Although the MACS procedure may result in improved reproductive outcomes, published success is still scarce and uncertain. An explanation for these contradictory results may arise from the fact that detailed selection criteria for male subjects included in these studies are nonexistent or inefficient. Recently, published results demonstrated that sperm DNA fragmentation delayed embryo cleavage when donated oocytes were used for ICSI [38]. A novel retrospective study of 1602 pregnancies from IVF and ICSI cycles showed that, above a certain threshold, sperm with immature chromatin slightly increased the risk of early miscarriage [39]. In this sense, a previous article reported a decrease in miscarriage rate in ICSI cycles after MACS sorting of semen containing spermatozoa with high DNA fragmentation [40]. Additionally, there was a significant increase in the percentage of high-quality embryos and clinical pregnancies when MACS sperm selection was performed for 80 infertile couples with an underlying disturbing male factor who underwent ICSI when compared to the study’s control group [22]. Interestingly, when high levels of sperm DNA fragmentation were not used as a selection criterion, no advantage for MACS sperm selection was found [23].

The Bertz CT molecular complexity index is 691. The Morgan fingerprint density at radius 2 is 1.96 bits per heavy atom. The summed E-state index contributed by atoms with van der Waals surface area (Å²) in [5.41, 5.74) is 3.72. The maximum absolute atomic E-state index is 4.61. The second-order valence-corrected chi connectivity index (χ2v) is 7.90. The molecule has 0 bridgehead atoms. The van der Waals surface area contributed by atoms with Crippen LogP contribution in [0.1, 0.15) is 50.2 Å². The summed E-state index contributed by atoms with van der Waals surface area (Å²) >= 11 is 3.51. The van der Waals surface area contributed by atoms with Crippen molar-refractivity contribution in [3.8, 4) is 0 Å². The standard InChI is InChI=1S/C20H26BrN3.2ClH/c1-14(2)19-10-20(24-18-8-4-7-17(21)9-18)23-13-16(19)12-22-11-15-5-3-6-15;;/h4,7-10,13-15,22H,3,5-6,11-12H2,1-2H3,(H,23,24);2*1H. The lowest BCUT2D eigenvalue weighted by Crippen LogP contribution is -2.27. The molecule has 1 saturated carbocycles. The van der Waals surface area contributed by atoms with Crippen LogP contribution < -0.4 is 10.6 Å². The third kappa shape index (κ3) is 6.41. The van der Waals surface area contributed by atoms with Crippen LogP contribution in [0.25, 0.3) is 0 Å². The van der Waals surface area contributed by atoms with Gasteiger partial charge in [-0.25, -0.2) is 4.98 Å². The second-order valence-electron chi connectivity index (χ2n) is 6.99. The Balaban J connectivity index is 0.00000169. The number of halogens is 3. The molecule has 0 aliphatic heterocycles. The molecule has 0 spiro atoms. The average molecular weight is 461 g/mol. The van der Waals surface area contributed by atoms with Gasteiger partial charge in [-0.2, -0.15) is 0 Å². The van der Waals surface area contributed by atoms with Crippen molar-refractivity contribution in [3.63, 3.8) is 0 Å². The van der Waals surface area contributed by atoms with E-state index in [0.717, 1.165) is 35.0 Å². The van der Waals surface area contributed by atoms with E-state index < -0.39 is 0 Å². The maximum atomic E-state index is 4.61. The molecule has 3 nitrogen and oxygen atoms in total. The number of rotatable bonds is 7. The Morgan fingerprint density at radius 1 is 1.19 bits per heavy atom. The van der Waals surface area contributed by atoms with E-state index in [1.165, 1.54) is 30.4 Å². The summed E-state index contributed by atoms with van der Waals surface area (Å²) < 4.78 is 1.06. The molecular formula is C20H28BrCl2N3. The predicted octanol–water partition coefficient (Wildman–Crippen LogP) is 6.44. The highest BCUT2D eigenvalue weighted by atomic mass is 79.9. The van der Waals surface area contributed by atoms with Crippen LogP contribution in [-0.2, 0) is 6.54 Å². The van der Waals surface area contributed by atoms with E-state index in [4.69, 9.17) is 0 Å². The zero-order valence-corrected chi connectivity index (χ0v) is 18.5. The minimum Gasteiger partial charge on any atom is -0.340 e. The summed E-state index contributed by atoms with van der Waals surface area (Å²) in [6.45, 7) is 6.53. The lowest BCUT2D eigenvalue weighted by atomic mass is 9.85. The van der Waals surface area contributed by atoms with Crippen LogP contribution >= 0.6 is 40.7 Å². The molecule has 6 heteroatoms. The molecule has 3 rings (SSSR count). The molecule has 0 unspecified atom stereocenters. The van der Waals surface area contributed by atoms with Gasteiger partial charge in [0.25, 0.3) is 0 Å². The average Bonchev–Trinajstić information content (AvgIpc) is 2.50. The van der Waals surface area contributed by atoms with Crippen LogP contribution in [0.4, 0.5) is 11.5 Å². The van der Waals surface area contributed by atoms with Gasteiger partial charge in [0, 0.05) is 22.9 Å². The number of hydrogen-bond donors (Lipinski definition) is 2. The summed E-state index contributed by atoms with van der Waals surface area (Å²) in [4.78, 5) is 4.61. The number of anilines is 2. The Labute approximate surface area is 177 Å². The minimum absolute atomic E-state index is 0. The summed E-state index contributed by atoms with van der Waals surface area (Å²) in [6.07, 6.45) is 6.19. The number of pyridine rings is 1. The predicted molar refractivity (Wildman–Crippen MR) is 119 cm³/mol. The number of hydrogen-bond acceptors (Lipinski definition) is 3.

Sperm DNA fragmentation can also be induced by epididymal oxidative damage caused by an increase in reactive oxygen species (ROS). There are different techniques to measure ROS production and/or concentration, although the great variability of the obtained results through the different techniques has made it impossible to reach a consensus on the reference values. In this study, we did not analyze oxidative damage, so we cannot rule out the influence of this mechanism on the increase in SDF. However, excessive ROS can induce DNA damage and activate apoptotic pathways in spermatozoa [41], which could be detected by the MACS technique.
The main limitation in this study was the fact that the data were retrospectively analyzed; a subsequent randomized controlled trial is needed to reduce any sources of bias. However, the large sample size used in our study (n = 724) made the results quite reliable and consistent.
In summary, the results presented in this retrospective study showed that patients with high levels of sperm fragmentation could benefit from the MACS technique to select the best sperm, and thereby improve embryo quality and live-birth rates.

5. Conclusions

The MACS sperm selection of human spermatozoa is a safe, easy, and suitable method for sperm preparations for ICSI use in a clinical setting. Results presented in this study indicated that the MACS selection technique may help to improve reproductive outcomes for autologous or oocyte-donation cycles in patients with high levels of sperm DNA fragmentation.

Author Contributions

Conceptualization, A.P. and J.A.G.-V.; methodology, A.P. and A.B.; formal analysis, A.P., M.C., and J.A.G.-V.; investigation, A.P., M.C., and F.B.; writing, A.P., J.G.-F., and J.A.G.-V.; writing—review and editing, A.P., J.G.-F., and J.A.G.-V.; supervision, J.A.G.-V. All authors have read and agreed to the published version of the manuscript.


This research received no external funding.


The authors are grateful to all study participants and the members of IVI Madrid for the contributions to the described work.